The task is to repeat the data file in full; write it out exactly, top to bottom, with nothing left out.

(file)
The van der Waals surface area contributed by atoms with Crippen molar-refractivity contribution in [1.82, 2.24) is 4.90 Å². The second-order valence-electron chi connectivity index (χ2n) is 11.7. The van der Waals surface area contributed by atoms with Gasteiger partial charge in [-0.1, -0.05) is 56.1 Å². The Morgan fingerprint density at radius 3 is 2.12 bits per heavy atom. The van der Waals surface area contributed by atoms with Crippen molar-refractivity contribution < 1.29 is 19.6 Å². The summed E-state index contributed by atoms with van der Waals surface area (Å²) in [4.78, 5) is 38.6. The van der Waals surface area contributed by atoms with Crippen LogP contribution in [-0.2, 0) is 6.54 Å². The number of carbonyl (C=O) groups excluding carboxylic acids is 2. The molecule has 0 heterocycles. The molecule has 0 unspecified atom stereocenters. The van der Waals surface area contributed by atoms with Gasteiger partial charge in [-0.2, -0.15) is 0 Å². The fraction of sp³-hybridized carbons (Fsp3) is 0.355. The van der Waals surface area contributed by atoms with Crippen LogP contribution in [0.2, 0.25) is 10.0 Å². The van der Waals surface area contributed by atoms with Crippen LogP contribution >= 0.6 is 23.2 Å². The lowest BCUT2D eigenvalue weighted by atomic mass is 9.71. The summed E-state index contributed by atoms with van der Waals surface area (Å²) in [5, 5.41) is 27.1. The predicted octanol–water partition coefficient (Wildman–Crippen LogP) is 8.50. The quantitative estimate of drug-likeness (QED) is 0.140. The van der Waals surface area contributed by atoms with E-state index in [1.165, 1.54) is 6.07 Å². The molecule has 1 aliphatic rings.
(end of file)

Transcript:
The van der Waals surface area contributed by atoms with Crippen molar-refractivity contribution in [1.82, 2.24) is 4.90 Å². The second-order valence-electron chi connectivity index (χ2n) is 11.7. The van der Waals surface area contributed by atoms with Gasteiger partial charge in [-0.1, -0.05) is 56.1 Å². The Morgan fingerprint density at radius 3 is 2.12 bits per heavy atom. The van der Waals surface area contributed by atoms with Crippen molar-refractivity contribution < 1.29 is 19.6 Å². The summed E-state index contributed by atoms with van der Waals surface area (Å²) in [4.78, 5) is 38.6. The van der Waals surface area contributed by atoms with Crippen LogP contribution in [-0.2, 0) is 6.54 Å². The number of carbonyl (C=O) groups excluding carboxylic acids is 2. The molecule has 0 heterocycles. The molecule has 0 unspecified atom stereocenters. The van der Waals surface area contributed by atoms with Gasteiger partial charge in [-0.2, -0.15) is 0 Å². The fraction of sp³-hybridized carbons (Fsp3) is 0.355. The van der Waals surface area contributed by atoms with Crippen LogP contribution in [0.2, 0.25) is 10.0 Å². The van der Waals surface area contributed by atoms with Crippen LogP contribution >= 0.6 is 23.2 Å². The lowest BCUT2D eigenvalue weighted by atomic mass is 9.71. The summed E-state index contributed by atoms with van der Waals surface area (Å²) in [5, 5.41) is 27.1. The predicted octanol–water partition coefficient (Wildman–Crippen LogP) is 8.50. The quantitative estimate of drug-likeness (QED) is 0.140. The van der Waals surface area contributed by atoms with E-state index in [1.165, 1.54) is 6.07 Å². The molecule has 1 aliphatic rings.